COLUMN: Ole Miss starting to feel like home
My first month at Ole Miss has been stressful, but fulfilling.
I had so much anxiety about how well I would do under pressure with a new job, a new school. Everything was new and big and different to me at first.
At my former junior college it seemed I knew everyone. The social aspect was easy because being connected was an option. Here it means the difference in feeling isolated and depressed rather than familiar and “known.”
I am really thankful for my job at the Oxford EAGLE and for my journalism classes that give me an excuse to talk to random strangers. If I hadn’t talked to strangers my first two weeks, my other social interaction with someone would have been a friend or family member over the phone. I took for granted how close my family and friends were.
After the first few weeks, I catch myself talking with strangers and introducing myself to others in the Starbucks line and at the library — things I did back home that came second nature to me. It’s starting to feel like home.
The more time I spend sitting in class, listening to my teachers, sitting in the Grove, I am beginning to feel more connected to the campus. Ole Miss still feels huge, but, whenever I think that, I stop and tell myself the reason I was so glad to finally be done with junior college.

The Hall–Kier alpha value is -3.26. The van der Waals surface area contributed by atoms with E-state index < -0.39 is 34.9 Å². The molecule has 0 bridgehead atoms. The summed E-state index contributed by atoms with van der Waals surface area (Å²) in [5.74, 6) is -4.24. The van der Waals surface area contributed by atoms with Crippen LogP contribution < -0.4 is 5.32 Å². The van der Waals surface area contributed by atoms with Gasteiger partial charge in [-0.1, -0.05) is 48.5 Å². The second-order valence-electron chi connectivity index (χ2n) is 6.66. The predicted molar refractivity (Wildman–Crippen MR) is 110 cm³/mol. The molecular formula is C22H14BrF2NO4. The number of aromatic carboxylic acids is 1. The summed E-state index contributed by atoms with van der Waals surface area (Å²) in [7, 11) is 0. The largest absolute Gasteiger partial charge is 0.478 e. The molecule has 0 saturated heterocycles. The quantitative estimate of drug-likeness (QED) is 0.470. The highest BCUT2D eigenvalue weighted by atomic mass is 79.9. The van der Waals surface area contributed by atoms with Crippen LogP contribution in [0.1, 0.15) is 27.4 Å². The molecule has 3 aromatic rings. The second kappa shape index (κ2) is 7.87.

Then I remembered some old advice I was once given: think of your self as a rubber band. It sounds silly, but once you have been through a hard time in life, you are never the same. A rubber band doesn’t break under stress; it’s stretched to a new dimension that can handle it better.
We cannot change many of the circumstances that impact our lives, but we can change how we view them. Some of the hardest situations I have been through have made me who I am today. I have to admit begrudgingly, that the hard times were worth it because I have grown through them.
You have to rethink how you feel about situations and be thankful for opportunities — not gripe about more responsibilities. I’m just now realizing the benefits of a big campus and taking advantage of a clean slate. There’s a sense of freedom when I think of it as a “fresh start.”
Within the next few weeks I hope to be completely moved in. I am over worrying about the little things and I am over feeling like a “transfer student.” I am an Ole Miss student now and I am welcoming the stressful times.
Lyndy Berryhill is a staff writer at the Oxford EAGLE. Contact her at email@example.com.